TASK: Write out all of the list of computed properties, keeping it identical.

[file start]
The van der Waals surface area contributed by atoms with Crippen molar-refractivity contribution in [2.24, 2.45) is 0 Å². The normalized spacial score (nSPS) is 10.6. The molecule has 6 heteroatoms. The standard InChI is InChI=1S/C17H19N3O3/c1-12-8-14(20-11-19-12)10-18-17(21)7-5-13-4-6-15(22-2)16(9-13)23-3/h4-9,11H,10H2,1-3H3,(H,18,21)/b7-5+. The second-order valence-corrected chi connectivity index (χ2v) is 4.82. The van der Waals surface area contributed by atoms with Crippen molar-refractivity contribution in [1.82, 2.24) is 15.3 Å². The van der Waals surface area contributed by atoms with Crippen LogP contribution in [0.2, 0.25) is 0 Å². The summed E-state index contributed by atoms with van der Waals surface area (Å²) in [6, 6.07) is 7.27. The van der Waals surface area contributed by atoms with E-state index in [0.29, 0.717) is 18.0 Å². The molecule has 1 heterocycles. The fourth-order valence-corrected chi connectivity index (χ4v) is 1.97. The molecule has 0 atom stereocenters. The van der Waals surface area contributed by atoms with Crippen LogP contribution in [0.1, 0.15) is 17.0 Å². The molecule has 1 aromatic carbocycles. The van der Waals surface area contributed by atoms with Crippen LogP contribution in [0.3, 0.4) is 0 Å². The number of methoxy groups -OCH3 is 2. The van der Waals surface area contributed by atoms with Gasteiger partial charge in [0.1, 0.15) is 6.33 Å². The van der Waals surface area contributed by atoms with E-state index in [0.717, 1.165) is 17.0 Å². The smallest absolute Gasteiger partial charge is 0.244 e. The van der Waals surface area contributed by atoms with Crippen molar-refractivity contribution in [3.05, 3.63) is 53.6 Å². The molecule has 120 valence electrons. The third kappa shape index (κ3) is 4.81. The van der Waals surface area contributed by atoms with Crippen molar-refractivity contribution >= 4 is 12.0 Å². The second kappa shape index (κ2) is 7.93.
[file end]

The van der Waals surface area contributed by atoms with Crippen molar-refractivity contribution in [2.24, 2.45) is 0 Å². The normalized spacial score (nSPS) is 10.6. The molecule has 6 heteroatoms. The standard InChI is InChI=1S/C17H19N3O3/c1-12-8-14(20-11-19-12)10-18-17(21)7-5-13-4-6-15(22-2)16(9-13)23-3/h4-9,11H,10H2,1-3H3,(H,18,21)/b7-5+. The second-order valence-corrected chi connectivity index (χ2v) is 4.82. The van der Waals surface area contributed by atoms with Crippen molar-refractivity contribution in [1.82, 2.24) is 15.3 Å². The van der Waals surface area contributed by atoms with Crippen LogP contribution in [0.2, 0.25) is 0 Å². The summed E-state index contributed by atoms with van der Waals surface area (Å²) in [6, 6.07) is 7.27. The van der Waals surface area contributed by atoms with E-state index in [0.29, 0.717) is 18.0 Å². The molecule has 1 heterocycles. The fourth-order valence-corrected chi connectivity index (χ4v) is 1.97. The molecule has 0 atom stereocenters. The van der Waals surface area contributed by atoms with Crippen LogP contribution in [0.1, 0.15) is 17.0 Å². The molecule has 1 aromatic carbocycles. The van der Waals surface area contributed by atoms with Crippen LogP contribution in [0.3, 0.4) is 0 Å². The number of methoxy groups -OCH3 is 2. The van der Waals surface area contributed by atoms with Gasteiger partial charge in [0.1, 0.15) is 6.33 Å². The van der Waals surface area contributed by atoms with E-state index in [0.717, 1.165) is 17.0 Å². The smallest absolute Gasteiger partial charge is 0.244 e. The van der Waals surface area contributed by atoms with Crippen molar-refractivity contribution in [3.05, 3.63) is 53.6 Å². The molecule has 120 valence electrons. The third kappa shape index (κ3) is 4.81. The van der Waals surface area contributed by atoms with Crippen molar-refractivity contribution >= 4 is 12.0 Å². The second kappa shape index (κ2) is 7.93.